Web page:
justice. And John knows how to tell a story! He entered the war fully believing that he would not return alive to American shores. When questioned about his survival, John shrugged his shoulders and attributed it to luck. However, he also recalled how anxious he was to return to his army unit.

He felt guilty about being in the hospital and he was in a hurry to help his fellow soldiers, who had also become friends.

But John’s stories aren’t all sad. He loves to joke about becoming something of a wine connoisseur during his time in Italy and France. He also talks, with a twinkle in his eyes, about the lovely ladies
he met abroad. It doesn’t take much time with John to see what a charmer he is. Dale jokes about taking his dad on a trip back to
Italy and Switzerland about ten years ago. “We were always on the

lookout for people who resembled my dad,” laughs Dale, referring to his father’s “winning” ways with the opposite sex.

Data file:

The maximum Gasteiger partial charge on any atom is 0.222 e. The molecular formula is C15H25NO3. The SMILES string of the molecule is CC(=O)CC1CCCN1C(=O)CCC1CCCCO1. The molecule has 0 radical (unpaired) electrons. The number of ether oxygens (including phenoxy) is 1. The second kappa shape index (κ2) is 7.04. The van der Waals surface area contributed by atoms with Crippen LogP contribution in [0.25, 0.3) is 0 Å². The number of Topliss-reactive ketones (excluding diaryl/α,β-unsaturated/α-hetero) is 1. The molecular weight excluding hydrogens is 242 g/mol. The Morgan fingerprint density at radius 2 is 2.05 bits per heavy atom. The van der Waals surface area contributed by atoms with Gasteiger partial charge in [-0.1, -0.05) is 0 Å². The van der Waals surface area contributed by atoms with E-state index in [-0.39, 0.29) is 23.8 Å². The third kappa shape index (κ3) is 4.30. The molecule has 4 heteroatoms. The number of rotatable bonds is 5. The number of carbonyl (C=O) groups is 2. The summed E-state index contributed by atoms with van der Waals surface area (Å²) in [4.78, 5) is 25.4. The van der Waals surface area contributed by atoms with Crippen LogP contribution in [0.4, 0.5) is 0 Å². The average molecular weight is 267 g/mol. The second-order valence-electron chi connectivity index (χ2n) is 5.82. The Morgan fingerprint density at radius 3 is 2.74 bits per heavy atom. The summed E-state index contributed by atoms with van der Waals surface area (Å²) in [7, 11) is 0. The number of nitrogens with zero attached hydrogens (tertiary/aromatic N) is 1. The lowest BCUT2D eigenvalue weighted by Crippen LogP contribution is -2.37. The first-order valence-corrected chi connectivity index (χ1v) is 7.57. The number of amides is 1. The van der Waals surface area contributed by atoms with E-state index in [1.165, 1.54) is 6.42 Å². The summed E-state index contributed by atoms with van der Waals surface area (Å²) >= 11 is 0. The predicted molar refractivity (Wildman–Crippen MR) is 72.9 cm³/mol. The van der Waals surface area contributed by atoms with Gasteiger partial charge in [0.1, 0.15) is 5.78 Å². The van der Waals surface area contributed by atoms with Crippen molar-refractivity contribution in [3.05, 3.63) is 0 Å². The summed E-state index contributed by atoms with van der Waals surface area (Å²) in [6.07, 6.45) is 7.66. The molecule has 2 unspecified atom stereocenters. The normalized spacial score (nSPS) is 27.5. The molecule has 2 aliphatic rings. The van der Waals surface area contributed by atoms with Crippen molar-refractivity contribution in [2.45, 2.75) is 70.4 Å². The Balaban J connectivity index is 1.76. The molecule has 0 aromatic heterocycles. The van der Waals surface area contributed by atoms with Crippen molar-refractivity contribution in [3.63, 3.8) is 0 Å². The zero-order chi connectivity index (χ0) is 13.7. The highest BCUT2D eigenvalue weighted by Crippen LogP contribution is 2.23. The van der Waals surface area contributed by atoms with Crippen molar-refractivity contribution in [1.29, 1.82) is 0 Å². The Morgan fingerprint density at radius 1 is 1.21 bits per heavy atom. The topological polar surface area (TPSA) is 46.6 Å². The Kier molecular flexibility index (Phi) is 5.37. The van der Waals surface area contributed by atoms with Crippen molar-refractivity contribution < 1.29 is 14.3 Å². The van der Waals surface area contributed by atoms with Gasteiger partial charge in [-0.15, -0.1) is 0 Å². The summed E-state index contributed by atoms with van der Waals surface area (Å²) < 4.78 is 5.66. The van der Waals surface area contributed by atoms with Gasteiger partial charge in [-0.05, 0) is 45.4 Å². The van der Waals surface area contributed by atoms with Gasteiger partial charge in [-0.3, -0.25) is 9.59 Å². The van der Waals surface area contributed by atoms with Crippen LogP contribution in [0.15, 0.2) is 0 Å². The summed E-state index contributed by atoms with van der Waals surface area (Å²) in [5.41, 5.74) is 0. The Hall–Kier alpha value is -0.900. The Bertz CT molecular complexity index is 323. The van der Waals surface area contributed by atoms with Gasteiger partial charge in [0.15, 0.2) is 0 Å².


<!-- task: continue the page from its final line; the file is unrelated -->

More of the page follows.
Despite his joking and his seeming nonchalance, John understands – perhaps better than most – the fleeting nature of life and how

quickly it can be taken away from us. “Nobody knows. It can happen in the next thirty seconds.” But his philosophy is, “When you stop laughing, you might better be dead.”

It wasn’t easy for John to see so many of his comrades dying on the beaches, in the countryside and in the worn-torn cities of Europe.

“A lot of the guys with me who were killed should’ve been the ones to get those medals. I firmly believed that I would not make it home alive.”

But John did make it home and he went on to become a wonderful husband, father and grandfather. After being discharged from the Army, John worked for the NYS Canal System until his retirement in 1983.

He has also served as a volunteer in his local fire department. While he no longer goes on calls to put out fires, he and another veteran stay behind to make sure the firefighters have hot food waiting for them when they return from a call.

John has also proudly ridden in the annual Tribes Hill Memorial Day Parade ever since the town started holding a parade. And he was invited to be part of the “Honor Flight” to Washington D.C. a few years ago, where he and other veterans were honored for their service.

Most importantly, John’s children, grandchildren and great- grandchildren cherish him. “He has been the most amazing Dad that anyone could ask for,” says Dale proudly. SS